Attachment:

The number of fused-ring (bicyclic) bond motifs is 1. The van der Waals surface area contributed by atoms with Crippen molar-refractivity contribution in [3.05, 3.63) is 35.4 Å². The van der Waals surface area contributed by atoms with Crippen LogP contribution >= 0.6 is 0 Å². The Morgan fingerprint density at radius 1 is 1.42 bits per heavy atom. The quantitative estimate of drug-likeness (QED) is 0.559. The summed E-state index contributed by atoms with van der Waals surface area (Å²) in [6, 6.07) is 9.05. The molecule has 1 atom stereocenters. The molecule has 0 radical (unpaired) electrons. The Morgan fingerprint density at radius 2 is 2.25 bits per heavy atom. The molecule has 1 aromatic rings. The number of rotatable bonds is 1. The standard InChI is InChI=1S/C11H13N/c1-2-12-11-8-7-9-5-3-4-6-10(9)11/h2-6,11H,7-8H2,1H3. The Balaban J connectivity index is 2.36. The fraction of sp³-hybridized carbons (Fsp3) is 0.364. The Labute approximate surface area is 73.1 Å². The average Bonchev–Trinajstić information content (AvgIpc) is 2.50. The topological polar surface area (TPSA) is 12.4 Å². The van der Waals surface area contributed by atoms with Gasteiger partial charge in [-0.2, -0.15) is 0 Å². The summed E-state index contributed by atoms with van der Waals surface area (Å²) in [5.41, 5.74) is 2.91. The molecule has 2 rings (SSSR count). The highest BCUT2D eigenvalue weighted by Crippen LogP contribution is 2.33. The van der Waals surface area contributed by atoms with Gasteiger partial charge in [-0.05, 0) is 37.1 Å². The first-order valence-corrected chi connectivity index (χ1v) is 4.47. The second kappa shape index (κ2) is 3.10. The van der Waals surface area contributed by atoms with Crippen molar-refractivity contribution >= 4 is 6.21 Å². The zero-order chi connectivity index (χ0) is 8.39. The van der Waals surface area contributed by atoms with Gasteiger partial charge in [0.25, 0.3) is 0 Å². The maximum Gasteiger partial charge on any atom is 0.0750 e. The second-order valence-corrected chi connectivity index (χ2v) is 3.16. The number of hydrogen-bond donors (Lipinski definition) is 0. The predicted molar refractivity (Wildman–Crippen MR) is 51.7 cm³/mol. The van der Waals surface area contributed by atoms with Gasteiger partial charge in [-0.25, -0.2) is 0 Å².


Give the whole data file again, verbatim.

The number of fused-ring (bicyclic) bond motifs is 1. The van der Waals surface area contributed by atoms with Crippen molar-refractivity contribution in [3.05, 3.63) is 35.4 Å². The van der Waals surface area contributed by atoms with Crippen LogP contribution >= 0.6 is 0 Å². The Morgan fingerprint density at radius 1 is 1.42 bits per heavy atom. The quantitative estimate of drug-likeness (QED) is 0.559. The summed E-state index contributed by atoms with van der Waals surface area (Å²) in [6, 6.07) is 9.05. The molecule has 1 atom stereocenters. The molecule has 0 radical (unpaired) electrons. The Morgan fingerprint density at radius 2 is 2.25 bits per heavy atom. The molecule has 1 aromatic rings. The number of rotatable bonds is 1. The standard InChI is InChI=1S/C11H13N/c1-2-12-11-8-7-9-5-3-4-6-10(9)11/h2-6,11H,7-8H2,1H3. The Balaban J connectivity index is 2.36. The fraction of sp³-hybridized carbons (Fsp3) is 0.364. The Labute approximate surface area is 73.1 Å². The average Bonchev–Trinajstić information content (AvgIpc) is 2.50. The topological polar surface area (TPSA) is 12.4 Å². The van der Waals surface area contributed by atoms with Gasteiger partial charge in [-0.2, -0.15) is 0 Å². The summed E-state index contributed by atoms with van der Waals surface area (Å²) in [5.41, 5.74) is 2.91. The molecule has 2 rings (SSSR count). The highest BCUT2D eigenvalue weighted by Crippen LogP contribution is 2.33. The van der Waals surface area contributed by atoms with Gasteiger partial charge in [-0.05, 0) is 37.1 Å². The first-order valence-corrected chi connectivity index (χ1v) is 4.47. The second kappa shape index (κ2) is 3.10. The van der Waals surface area contributed by atoms with Crippen molar-refractivity contribution >= 4 is 6.21 Å². The zero-order chi connectivity index (χ0) is 8.39. The van der Waals surface area contributed by atoms with Gasteiger partial charge in [0.25, 0.3) is 0 Å². The maximum Gasteiger partial charge on any atom is 0.0750 e. The second-order valence-corrected chi connectivity index (χ2v) is 3.16. The number of hydrogen-bond donors (Lipinski definition) is 0. The predicted molar refractivity (Wildman–Crippen MR) is 51.7 cm³/mol. The van der Waals surface area contributed by atoms with Gasteiger partial charge in [-0.25, -0.2) is 0 Å².